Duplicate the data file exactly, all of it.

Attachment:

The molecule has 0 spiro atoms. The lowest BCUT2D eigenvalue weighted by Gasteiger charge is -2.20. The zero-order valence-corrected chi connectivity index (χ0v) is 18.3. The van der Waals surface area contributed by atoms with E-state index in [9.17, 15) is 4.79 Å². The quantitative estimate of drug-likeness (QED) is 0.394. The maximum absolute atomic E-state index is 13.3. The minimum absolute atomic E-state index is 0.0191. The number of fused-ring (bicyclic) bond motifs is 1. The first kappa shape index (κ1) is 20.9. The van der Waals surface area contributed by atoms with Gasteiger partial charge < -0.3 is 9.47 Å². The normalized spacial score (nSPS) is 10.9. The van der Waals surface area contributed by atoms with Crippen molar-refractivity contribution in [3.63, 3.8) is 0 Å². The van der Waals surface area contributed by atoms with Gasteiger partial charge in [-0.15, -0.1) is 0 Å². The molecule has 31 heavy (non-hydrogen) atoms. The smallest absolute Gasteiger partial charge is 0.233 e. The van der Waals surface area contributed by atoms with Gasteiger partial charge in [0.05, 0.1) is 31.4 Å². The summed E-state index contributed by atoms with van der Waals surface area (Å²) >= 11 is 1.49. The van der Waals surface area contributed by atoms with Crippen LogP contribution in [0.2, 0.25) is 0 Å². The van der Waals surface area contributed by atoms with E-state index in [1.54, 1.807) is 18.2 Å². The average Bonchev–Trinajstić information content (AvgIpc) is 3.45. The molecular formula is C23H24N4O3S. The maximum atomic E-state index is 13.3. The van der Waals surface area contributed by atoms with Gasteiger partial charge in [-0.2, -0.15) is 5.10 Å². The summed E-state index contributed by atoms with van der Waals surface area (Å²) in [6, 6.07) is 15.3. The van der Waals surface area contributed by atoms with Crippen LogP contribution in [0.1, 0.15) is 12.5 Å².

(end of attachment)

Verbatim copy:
The molecule has 0 spiro atoms. The lowest BCUT2D eigenvalue weighted by Gasteiger charge is -2.20. The zero-order valence-corrected chi connectivity index (χ0v) is 18.3. The van der Waals surface area contributed by atoms with E-state index in [9.17, 15) is 4.79 Å². The quantitative estimate of drug-likeness (QED) is 0.394. The maximum absolute atomic E-state index is 13.3. The minimum absolute atomic E-state index is 0.0191. The number of fused-ring (bicyclic) bond motifs is 1. The first kappa shape index (κ1) is 20.9. The van der Waals surface area contributed by atoms with Gasteiger partial charge < -0.3 is 9.47 Å². The normalized spacial score (nSPS) is 10.9. The van der Waals surface area contributed by atoms with Crippen molar-refractivity contribution in [3.63, 3.8) is 0 Å². The van der Waals surface area contributed by atoms with Gasteiger partial charge in [-0.15, -0.1) is 0 Å². The molecule has 31 heavy (non-hydrogen) atoms. The smallest absolute Gasteiger partial charge is 0.233 e. The van der Waals surface area contributed by atoms with Gasteiger partial charge in [0.05, 0.1) is 31.4 Å². The summed E-state index contributed by atoms with van der Waals surface area (Å²) >= 11 is 1.49. The van der Waals surface area contributed by atoms with Crippen LogP contribution in [0.2, 0.25) is 0 Å². The van der Waals surface area contributed by atoms with E-state index in [1.54, 1.807) is 18.2 Å². The average Bonchev–Trinajstić information content (AvgIpc) is 3.45. The molecular formula is C23H24N4O3S. The maximum atomic E-state index is 13.3. The van der Waals surface area contributed by atoms with Gasteiger partial charge in [-0.2, -0.15) is 5.10 Å². The summed E-state index contributed by atoms with van der Waals surface area (Å²) in [6, 6.07) is 15.3. The van der Waals surface area contributed by atoms with Crippen LogP contribution in [0.1, 0.15) is 12.5 Å².